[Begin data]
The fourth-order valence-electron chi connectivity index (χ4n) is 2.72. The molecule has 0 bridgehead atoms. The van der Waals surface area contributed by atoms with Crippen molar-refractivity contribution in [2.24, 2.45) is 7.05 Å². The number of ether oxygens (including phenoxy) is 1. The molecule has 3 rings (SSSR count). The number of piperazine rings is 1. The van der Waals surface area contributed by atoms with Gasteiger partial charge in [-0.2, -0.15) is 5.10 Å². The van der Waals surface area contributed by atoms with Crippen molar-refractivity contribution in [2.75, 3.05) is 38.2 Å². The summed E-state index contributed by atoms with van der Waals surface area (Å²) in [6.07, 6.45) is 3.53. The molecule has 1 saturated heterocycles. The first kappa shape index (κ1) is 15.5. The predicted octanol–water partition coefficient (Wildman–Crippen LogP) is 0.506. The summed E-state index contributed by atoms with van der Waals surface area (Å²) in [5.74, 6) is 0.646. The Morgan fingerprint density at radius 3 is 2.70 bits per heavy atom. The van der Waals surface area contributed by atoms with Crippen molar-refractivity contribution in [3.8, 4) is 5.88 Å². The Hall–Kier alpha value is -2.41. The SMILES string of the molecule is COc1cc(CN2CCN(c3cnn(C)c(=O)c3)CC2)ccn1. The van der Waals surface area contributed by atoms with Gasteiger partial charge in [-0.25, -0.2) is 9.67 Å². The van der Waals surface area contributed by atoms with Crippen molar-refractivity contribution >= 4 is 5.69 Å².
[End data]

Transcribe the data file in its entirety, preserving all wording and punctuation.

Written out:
The fourth-order valence-electron chi connectivity index (χ4n) is 2.72. The molecule has 0 bridgehead atoms. The van der Waals surface area contributed by atoms with Crippen molar-refractivity contribution in [2.24, 2.45) is 7.05 Å². The number of ether oxygens (including phenoxy) is 1. The molecule has 3 rings (SSSR count). The number of piperazine rings is 1. The van der Waals surface area contributed by atoms with Gasteiger partial charge in [-0.2, -0.15) is 5.10 Å². The van der Waals surface area contributed by atoms with Crippen molar-refractivity contribution in [2.75, 3.05) is 38.2 Å². The summed E-state index contributed by atoms with van der Waals surface area (Å²) in [6.07, 6.45) is 3.53. The molecule has 1 saturated heterocycles. The first kappa shape index (κ1) is 15.5. The predicted octanol–water partition coefficient (Wildman–Crippen LogP) is 0.506. The summed E-state index contributed by atoms with van der Waals surface area (Å²) in [5.74, 6) is 0.646. The Morgan fingerprint density at radius 3 is 2.70 bits per heavy atom. The van der Waals surface area contributed by atoms with Crippen molar-refractivity contribution in [3.8, 4) is 5.88 Å². The Hall–Kier alpha value is -2.41. The SMILES string of the molecule is COc1cc(CN2CCN(c3cnn(C)c(=O)c3)CC2)ccn1. The van der Waals surface area contributed by atoms with Gasteiger partial charge in [-0.25, -0.2) is 9.67 Å². The van der Waals surface area contributed by atoms with Crippen molar-refractivity contribution >= 4 is 5.69 Å².